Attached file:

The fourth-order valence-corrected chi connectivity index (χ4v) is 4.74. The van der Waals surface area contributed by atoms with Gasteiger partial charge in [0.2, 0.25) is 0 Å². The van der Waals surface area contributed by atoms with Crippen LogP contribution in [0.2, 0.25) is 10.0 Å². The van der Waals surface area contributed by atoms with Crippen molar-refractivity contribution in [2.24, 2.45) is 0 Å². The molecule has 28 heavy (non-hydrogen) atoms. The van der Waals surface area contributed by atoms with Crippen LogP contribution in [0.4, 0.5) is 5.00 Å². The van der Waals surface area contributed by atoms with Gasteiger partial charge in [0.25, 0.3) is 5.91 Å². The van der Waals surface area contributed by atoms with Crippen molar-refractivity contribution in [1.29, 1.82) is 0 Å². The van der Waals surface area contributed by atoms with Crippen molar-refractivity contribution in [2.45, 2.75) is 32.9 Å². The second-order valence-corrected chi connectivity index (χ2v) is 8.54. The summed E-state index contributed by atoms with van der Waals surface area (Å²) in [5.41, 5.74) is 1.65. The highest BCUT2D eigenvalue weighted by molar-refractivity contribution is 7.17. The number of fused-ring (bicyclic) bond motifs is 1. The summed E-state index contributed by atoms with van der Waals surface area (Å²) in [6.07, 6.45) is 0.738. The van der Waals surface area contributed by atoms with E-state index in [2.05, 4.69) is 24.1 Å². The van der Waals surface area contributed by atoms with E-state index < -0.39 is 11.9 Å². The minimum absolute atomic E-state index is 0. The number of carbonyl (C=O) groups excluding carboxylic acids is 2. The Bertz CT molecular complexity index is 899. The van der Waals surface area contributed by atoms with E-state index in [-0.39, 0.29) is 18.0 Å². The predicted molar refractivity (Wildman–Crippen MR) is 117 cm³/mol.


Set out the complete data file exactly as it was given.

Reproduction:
The fourth-order valence-corrected chi connectivity index (χ4v) is 4.74. The van der Waals surface area contributed by atoms with Gasteiger partial charge in [0.2, 0.25) is 0 Å². The van der Waals surface area contributed by atoms with Crippen LogP contribution in [0.2, 0.25) is 10.0 Å². The van der Waals surface area contributed by atoms with Crippen molar-refractivity contribution in [2.24, 2.45) is 0 Å². The molecule has 28 heavy (non-hydrogen) atoms. The van der Waals surface area contributed by atoms with Crippen LogP contribution in [0.4, 0.5) is 5.00 Å². The van der Waals surface area contributed by atoms with Gasteiger partial charge in [0.25, 0.3) is 5.91 Å². The van der Waals surface area contributed by atoms with Crippen molar-refractivity contribution in [1.29, 1.82) is 0 Å². The van der Waals surface area contributed by atoms with Crippen molar-refractivity contribution in [2.45, 2.75) is 32.9 Å². The second-order valence-corrected chi connectivity index (χ2v) is 8.54. The summed E-state index contributed by atoms with van der Waals surface area (Å²) in [5.41, 5.74) is 1.65. The highest BCUT2D eigenvalue weighted by molar-refractivity contribution is 7.17. The number of fused-ring (bicyclic) bond motifs is 1. The summed E-state index contributed by atoms with van der Waals surface area (Å²) in [6.07, 6.45) is 0.738. The van der Waals surface area contributed by atoms with E-state index in [2.05, 4.69) is 24.1 Å². The van der Waals surface area contributed by atoms with E-state index < -0.39 is 11.9 Å². The minimum absolute atomic E-state index is 0. The number of carbonyl (C=O) groups excluding carboxylic acids is 2. The Bertz CT molecular complexity index is 899. The van der Waals surface area contributed by atoms with E-state index in [-0.39, 0.29) is 18.0 Å². The predicted molar refractivity (Wildman–Crippen MR) is 117 cm³/mol.